Lawmakers must be accountable to the public for the lack of health and safety regulation of the firearms industry. Guns are virtually the last unregulated consumer product. Specific firearm design characteristics�concealability, high capacity, and large caliber, among others�make certain guns more prone to use in multiple shootings. Today, the gun industry is virtually free of any government oversight regarding the design, manufacture, and distribution of firearms. The result is the ready availability of assault weapons; ultra-concealable, high-capacity, high-caliber "pocket rockets;" and, junk guns small and light enough for six-year-olds to carry and fire. The Firearms Safety and Consumer Protection Act (H.R. 671 and S. 330) would end the firearms industry's deadly exemption from health and safety regulation. The bill would empower the Department of the Treasury to set minimum safety and design standards, issue recalls, and ban specific firearms in extreme cases when no other remedy is sufficient. Shootings such as those described in this study are America's future until the firearms industry is held accountable for its deadly products.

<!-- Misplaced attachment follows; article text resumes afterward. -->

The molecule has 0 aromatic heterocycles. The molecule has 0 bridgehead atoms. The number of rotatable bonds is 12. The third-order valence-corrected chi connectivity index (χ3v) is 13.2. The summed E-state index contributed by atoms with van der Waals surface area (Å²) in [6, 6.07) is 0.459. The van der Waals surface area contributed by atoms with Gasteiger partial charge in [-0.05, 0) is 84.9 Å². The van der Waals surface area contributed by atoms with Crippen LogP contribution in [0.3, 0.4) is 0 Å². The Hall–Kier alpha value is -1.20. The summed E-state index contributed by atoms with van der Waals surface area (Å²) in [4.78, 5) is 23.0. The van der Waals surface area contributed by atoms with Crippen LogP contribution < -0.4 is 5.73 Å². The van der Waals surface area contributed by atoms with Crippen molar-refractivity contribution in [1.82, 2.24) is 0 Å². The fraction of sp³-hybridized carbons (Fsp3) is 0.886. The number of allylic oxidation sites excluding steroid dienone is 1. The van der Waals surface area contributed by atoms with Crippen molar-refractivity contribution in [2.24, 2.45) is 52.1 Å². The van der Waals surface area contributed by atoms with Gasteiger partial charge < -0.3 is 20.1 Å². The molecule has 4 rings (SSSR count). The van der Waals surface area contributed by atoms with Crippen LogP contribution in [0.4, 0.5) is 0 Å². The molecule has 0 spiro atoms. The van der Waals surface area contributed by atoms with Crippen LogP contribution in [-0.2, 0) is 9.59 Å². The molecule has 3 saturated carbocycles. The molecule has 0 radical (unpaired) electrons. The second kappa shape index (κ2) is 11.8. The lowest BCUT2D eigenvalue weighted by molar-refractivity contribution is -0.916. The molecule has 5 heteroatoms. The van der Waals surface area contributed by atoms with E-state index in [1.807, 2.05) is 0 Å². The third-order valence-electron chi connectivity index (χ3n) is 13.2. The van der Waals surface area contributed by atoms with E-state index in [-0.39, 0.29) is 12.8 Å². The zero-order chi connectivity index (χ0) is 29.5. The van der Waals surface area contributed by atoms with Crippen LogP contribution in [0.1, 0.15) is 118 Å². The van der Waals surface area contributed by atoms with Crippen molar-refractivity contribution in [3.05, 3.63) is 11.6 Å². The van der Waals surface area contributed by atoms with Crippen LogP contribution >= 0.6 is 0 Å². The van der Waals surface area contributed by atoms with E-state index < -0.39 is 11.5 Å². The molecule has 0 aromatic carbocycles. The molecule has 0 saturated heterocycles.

All contents � 2001 Violence Policy Center
The Violence Policy Center is a national non-profit educational foundation that conducts research on violence in America and works to develop violence-reduction policies and proposals. The Center examines the role of firearms in America, conducts research on firearms violence, and explores new ways to decrease firearm-related death and injury.